(Dr.Who, as played by Tom Baker)

[Edited on 16-9-2007 by Sauron]
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[*] posted on 15-9-2007 at 20:36


Back to th chemicals issue:

1. a family member called the police, sounds like a domestic disturbance complaint.

2. That gets the cops in the door and with a perhaps proper concern for the emotional/mental state of the fellow, depending on what allegations the (distraught?) family member made.

3. Depending on the nature of the chemicals, and their classification, there well may be regulations/ordinances/laws concerning proper storage of same and these may well preclude storage in a dwelling as opposed to a commercial building; how they are stored (acid cabinets, solvent cabinets, seperating oxidizers, all that rigamarole).

If this is the case, then he has not got a legal leg to stand on because he had no affirmative right to have those chemicals stored in that place and in such ways.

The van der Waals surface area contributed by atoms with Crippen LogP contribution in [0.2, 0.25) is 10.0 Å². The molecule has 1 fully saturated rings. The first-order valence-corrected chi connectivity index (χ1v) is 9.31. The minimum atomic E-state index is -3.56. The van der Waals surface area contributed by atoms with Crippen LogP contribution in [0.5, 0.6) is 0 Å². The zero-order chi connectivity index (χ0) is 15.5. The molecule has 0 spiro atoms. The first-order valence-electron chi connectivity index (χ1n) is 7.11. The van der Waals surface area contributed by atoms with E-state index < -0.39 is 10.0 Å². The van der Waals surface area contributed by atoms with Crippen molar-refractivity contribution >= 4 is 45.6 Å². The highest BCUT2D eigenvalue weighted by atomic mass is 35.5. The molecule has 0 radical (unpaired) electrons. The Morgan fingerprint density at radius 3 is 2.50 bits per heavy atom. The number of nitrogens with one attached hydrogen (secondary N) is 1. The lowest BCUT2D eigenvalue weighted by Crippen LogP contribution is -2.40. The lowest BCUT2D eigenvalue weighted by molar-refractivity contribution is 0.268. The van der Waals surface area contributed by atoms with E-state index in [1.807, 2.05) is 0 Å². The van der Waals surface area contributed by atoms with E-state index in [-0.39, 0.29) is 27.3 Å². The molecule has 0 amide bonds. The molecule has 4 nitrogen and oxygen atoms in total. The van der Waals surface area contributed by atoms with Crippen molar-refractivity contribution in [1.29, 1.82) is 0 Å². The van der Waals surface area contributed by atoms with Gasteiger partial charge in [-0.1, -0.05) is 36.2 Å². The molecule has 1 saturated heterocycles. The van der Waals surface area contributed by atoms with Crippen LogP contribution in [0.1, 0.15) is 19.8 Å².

Even absent any of that, the domestic dispute (if any) and in particular if allegations of wife-battering, or depression attempted suicide, or alcoholism/drug abuse, or psych problems -- and the removal of the chemicals (and the things with triggers) will be deemed to be "for his own good" and that of his family.

Property rights totally subordinate, no presumption that anything not specifically permitted by law is allowed. The Nanny/Police State. Mandatory marriage counselling! Maybe his wife is now at a "women's shelter" talking to some bulldyke with a faint mustache who is coaching her on how to take Hubby to the cleaners in divorce court. Don't laugh. I know people this has happened to. It is not a laughing matter.
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[*] posted on 15-9-2007 at 20:40


@Sauron: Which intruders? (Answer in PM if needed, no need to clog up the thread)

May he be charged with innapropriate storage of dangerous chemicals? They didn't specify if he would face criminal charge, so it might be something along those line (unless charges are intrinsicly criminals)